Scientists develop technology to produce sugar from photosynthetic bacteria

Jun 28, 2010

Researchers from the Wyss Institute for Biologically Inspired Engineering at Harvard and Harvard Medical School have engineered photosynthetic bacteria to produce simple sugars and lactic acid. This innovation could lead to new, environmentally friendly methods for producing commodity chemicals in bulk. Their research findings appear in the June issue of Applied and Environmental Microbiology.

This photosynthetic factory could also reduce the associated with transporting sugar globally from producing countries; lead to greater availability of ; and allow capture of harmful CO2 emissions from and industrial facilities.

In addition to its positive environmental impact, the technology offers potential economic advantages. Because the production methods use photosynthesis--the process by which living things are assembled using only CO2 and sunlight--the cost of making sugars, lactic acid, and other compounds would be significantly lower than traditional methods.

"What we're doing is using genetic engineering to get organisms to act the way we want them to—in this case producing food additives," said Wyss Institute senior staff scientist Jeffrey Way, Ph.D. "These discoveries have significant practical implications in moving toward a green economy."

In addition to Dr. Way, researchers on this effort include Wyss Institute core faculty member Professor Pamela Silver, Ph.D., also of Harvard Medical School; and Henrike Niederholtmeyer, Bernd T. Wolfstadter, and David Savage, Ph.D., all of Harvard Medical School.

Sugar is primarily produced from sugar cane, which grows only in tropical and subtropical climates. By enabling production almost anywhere in the world, this living cellular manufacturing plant could greatly reduce the cost and emissions associated with transporting millions of tons of sugar to consumers every year.

It could also expand the availability of biodegradable plastics by reducing the cost of , a key building block in their production.

The current work by Dr. Way and Dr. Silver's team is the latest innovation in a wide-ranging program in which the Wyss Institute is working with various partner institutions to develop environmentally sustainable ways to produce biofuels, hydrogen, and other high value chemicals and food additives.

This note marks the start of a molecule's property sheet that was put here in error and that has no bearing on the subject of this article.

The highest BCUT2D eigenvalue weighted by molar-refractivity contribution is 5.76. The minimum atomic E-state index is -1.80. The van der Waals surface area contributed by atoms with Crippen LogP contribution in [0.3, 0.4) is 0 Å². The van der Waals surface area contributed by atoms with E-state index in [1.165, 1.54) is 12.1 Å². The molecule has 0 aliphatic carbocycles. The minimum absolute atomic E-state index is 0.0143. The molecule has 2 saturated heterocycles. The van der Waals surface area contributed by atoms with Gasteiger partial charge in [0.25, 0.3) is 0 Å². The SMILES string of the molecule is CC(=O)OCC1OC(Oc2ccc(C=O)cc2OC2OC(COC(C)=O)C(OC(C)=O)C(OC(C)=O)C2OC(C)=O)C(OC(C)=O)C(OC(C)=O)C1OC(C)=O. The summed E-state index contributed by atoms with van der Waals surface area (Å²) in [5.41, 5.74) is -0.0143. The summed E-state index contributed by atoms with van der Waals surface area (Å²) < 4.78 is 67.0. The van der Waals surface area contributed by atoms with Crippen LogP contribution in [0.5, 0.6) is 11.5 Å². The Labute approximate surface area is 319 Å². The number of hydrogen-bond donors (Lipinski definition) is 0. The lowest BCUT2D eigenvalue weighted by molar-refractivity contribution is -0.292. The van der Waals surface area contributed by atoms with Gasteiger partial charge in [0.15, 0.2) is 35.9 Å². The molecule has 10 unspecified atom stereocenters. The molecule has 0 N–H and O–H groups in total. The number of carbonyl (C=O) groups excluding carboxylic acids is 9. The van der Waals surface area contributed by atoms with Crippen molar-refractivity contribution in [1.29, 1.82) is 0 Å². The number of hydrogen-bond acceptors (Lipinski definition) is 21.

"Our mission at the Wyss Institute is to use Nature's design principles to create solutions in medicine, manufacturing, energy, and architecture that will lead to a more sustainable world," said Don Ingber, Ph.D., M.D., Founding Director of the Wyss Institute. "This work is an important step in that direction."

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gopher65
not rated yet Jun 29, 2010
This research could eventually have major implications for in situ production of various things in space (or on Luna, or Mars, etc).

I'm happy to see this work getting done.
LariAnn
1 / 5 (1) Jun 29, 2010
Definitely a step in the right direction, but the future will be a single-celled biological factory I'd call a multi-purpose pseudo-bacterium. This organism will sport a host of genes coding for the production of many different useful compounds. Using knowledge of how to turn genes on or off, the same organism could be caused to produce a variety of different products, depending upon need. When no products are needed, the organism could be coaxed into a spore-like dormant state, suitable for storage and transport. When needed, billions of these spores could be reactivated and production resumed in fermentation vats. Coupled with this would be the use of special membranes that allow only the produced molecules to pass through while retaining the organisms in the vat with their nutrient solution.

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